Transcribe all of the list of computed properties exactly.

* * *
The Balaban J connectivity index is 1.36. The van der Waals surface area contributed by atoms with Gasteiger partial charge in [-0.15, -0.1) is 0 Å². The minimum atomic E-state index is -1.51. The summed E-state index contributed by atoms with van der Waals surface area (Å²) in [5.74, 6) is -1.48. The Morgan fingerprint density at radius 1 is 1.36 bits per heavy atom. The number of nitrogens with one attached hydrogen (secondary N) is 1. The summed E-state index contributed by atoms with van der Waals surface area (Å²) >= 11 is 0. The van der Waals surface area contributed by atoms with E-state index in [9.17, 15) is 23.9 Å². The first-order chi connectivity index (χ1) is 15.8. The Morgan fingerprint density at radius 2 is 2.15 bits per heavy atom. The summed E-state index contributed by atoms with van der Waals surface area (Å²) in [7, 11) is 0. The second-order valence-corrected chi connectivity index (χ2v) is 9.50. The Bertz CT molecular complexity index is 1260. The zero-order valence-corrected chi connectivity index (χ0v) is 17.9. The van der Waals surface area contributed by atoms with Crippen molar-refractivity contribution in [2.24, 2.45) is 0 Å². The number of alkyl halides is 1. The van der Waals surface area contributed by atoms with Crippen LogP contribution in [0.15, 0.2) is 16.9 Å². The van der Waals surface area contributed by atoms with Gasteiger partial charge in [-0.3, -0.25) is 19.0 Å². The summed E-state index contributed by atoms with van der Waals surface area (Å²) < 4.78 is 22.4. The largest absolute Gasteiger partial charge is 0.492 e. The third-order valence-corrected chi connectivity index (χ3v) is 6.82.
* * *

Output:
The Balaban J connectivity index is 1.36. The van der Waals surface area contributed by atoms with Gasteiger partial charge in [-0.15, -0.1) is 0 Å². The minimum atomic E-state index is -1.51. The summed E-state index contributed by atoms with van der Waals surface area (Å²) in [5.74, 6) is -1.48. The Morgan fingerprint density at radius 1 is 1.36 bits per heavy atom. The number of nitrogens with one attached hydrogen (secondary N) is 1. The summed E-state index contributed by atoms with van der Waals surface area (Å²) >= 11 is 0. The van der Waals surface area contributed by atoms with E-state index in [9.17, 15) is 23.9 Å². The first-order chi connectivity index (χ1) is 15.8. The Morgan fingerprint density at radius 2 is 2.15 bits per heavy atom. The summed E-state index contributed by atoms with van der Waals surface area (Å²) in [7, 11) is 0. The second-order valence-corrected chi connectivity index (χ2v) is 9.50. The Bertz CT molecular complexity index is 1260. The zero-order valence-corrected chi connectivity index (χ0v) is 17.9. The van der Waals surface area contributed by atoms with Crippen molar-refractivity contribution in [2.24, 2.45) is 0 Å². The number of alkyl halides is 1. The van der Waals surface area contributed by atoms with Crippen LogP contribution in [0.15, 0.2) is 16.9 Å². The van der Waals surface area contributed by atoms with Gasteiger partial charge in [-0.3, -0.25) is 19.0 Å². The summed E-state index contributed by atoms with van der Waals surface area (Å²) < 4.78 is 22.4. The largest absolute Gasteiger partial charge is 0.492 e. The third-order valence-corrected chi connectivity index (χ3v) is 6.82.